You are in the middle of a fast-paced trauma activation. The patient is awake, and mostly cooperative. The x-ray plate is under the patient and everyone stands back as the tech gets ready to fire the x-ray machine. At that very moment, your patient reaches up and places his hand on his chest. Or one of the nurses reaches over to check an IV site.
The x-ray tech swears, and offers to re-shoot the image. What do you do? Is it really ruined? They have an extra plate in hand and are ready to slide it under the patient bed.
The decision tree on this one is very simple. There are two factors in play: what do you need to see, and how hard is it to see? The natural reaction is to discard the original image and immediately get a new one. It’s so easy! Plus, the techs will take heat from the radiologist because of the suboptimal image. But take a look at this example of a “ruined” chest xray.
It’s just the patient’s hand! You can still see everything that you really need to.
Bottom line: You are looking for 2 main things on the chest x-ray: big air and big blood. Only those will change your management in the trauma bay. And they are very easy to see. Couple that with the fact that an arm overlying the image does not add a lot of “noise” to the image. So look at the processed image first. 99% of the time, you can see what you need, and will almost never have to repeat. [Hint: the same holds true for the pelvic x-ray, too. You are mainly looking for significant bony displacements, which are also easy to see.]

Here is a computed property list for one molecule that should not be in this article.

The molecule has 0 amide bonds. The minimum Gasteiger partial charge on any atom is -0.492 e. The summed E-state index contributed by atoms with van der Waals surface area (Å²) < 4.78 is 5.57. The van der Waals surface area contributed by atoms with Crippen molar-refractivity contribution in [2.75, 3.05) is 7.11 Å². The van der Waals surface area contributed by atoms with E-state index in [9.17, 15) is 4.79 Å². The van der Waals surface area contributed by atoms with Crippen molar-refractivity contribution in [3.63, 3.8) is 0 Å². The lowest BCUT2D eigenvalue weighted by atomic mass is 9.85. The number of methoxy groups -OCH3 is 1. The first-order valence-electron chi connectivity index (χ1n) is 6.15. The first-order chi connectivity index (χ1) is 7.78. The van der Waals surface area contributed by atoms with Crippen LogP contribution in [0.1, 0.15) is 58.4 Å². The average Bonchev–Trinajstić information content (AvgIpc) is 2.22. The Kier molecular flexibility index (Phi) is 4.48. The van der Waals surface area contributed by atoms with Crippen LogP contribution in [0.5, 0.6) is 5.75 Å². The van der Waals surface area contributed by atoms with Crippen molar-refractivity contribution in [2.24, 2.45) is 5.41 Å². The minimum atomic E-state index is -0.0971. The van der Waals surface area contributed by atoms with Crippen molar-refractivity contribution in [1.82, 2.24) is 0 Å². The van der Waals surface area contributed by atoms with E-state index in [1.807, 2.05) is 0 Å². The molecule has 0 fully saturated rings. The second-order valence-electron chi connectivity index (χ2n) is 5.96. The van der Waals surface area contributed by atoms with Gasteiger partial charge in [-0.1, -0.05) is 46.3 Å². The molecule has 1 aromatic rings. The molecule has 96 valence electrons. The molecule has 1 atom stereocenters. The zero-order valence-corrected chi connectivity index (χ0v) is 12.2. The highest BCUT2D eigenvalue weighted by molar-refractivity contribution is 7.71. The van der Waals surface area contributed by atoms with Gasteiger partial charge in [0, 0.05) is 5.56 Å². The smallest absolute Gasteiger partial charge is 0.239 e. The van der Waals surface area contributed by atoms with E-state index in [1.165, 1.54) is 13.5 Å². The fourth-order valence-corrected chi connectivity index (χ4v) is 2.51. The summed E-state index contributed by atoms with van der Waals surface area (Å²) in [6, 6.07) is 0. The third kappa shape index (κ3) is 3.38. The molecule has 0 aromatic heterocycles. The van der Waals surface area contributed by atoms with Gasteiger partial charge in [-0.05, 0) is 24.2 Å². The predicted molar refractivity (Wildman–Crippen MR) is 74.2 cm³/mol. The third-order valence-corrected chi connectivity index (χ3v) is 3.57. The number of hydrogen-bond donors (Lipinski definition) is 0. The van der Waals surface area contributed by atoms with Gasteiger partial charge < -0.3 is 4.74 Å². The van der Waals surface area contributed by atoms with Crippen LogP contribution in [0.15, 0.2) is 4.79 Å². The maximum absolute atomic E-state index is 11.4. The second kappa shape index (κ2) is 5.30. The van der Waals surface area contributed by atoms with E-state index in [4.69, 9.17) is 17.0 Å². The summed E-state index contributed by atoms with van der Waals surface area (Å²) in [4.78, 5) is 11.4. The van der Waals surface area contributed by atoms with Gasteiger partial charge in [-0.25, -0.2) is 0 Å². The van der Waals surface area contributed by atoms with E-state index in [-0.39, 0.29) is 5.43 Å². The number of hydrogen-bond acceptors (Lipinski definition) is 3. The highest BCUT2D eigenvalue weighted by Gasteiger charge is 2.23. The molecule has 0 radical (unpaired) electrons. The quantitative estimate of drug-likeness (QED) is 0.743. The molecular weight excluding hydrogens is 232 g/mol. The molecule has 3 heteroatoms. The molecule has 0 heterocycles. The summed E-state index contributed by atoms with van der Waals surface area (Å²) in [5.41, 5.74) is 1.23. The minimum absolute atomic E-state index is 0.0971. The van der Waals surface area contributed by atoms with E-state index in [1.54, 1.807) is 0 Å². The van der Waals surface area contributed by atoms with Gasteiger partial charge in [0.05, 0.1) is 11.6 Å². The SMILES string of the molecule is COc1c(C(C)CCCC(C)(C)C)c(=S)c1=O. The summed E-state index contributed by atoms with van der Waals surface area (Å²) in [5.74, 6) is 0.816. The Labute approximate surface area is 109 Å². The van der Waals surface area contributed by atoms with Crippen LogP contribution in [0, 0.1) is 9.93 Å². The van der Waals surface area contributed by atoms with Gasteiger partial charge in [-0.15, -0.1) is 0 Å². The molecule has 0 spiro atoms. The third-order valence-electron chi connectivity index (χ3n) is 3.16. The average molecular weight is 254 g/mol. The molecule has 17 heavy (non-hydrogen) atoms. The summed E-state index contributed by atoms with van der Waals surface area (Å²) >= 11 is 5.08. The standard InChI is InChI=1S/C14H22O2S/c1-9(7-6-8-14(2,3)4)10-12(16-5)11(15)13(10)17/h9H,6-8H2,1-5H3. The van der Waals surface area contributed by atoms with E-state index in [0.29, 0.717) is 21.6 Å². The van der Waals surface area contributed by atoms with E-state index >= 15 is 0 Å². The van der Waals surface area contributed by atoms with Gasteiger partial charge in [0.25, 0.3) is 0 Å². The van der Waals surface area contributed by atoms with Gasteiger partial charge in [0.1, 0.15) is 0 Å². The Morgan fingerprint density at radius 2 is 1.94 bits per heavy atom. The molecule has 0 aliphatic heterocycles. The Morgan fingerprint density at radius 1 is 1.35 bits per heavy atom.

Modern day nonoperative management of solid organ injury in adults came to be due to its success rate in children. But if you look at the practice guidelines for adults, they frequently include a path for angioembolization in certain patients. In children, embolization is almost never recommended.
But what about that gray zone where children transition to adults? How young is too young to embolize? Or how old is too old not to consider it?
The adult and pediatric trauma groups at Wake Forest looked at this question by reviewing their respective trauma registry data. They looked specifically at patients age 13-18 who presented with a blunt splenic injury over a 8.5 year period. About halfway through this period, adult patients (> 16 years) were sent for embolization not only for pseudoaneurysm or extravasation, but also for high grade injury (> grade 3). Patients under age 16 were managed by the pediatric trauma team, and those 16 and older by the adult team.
Here are the factoids:
- Of the 133 patients studied, 59 were “adolescents” (age 13-15) and 74 were “adults” (16 or older)
- Patients managed by the adult team sent 27 of their 74 patients for angiography
- Those managed by the pediatric team were never sent to angiography
- The failure rate for nonoperative management was statistically identical, about 4% in adults and 0% in adolescents
- For high grade injuries, the adult team sent 27 of 34 patients to IR, whereas the pediatric team sent none of 36. Once again, failure rate was identical.
Bottom line: We already know that too many adult trauma centers send too many younger patients to angiography for solid organ injury. This study tries to tease out when a child becomes an adult, and therefore when angiography should begin to be considered. And basically, it showed that through age 15, they can still be considered as and treated like children, without angiography.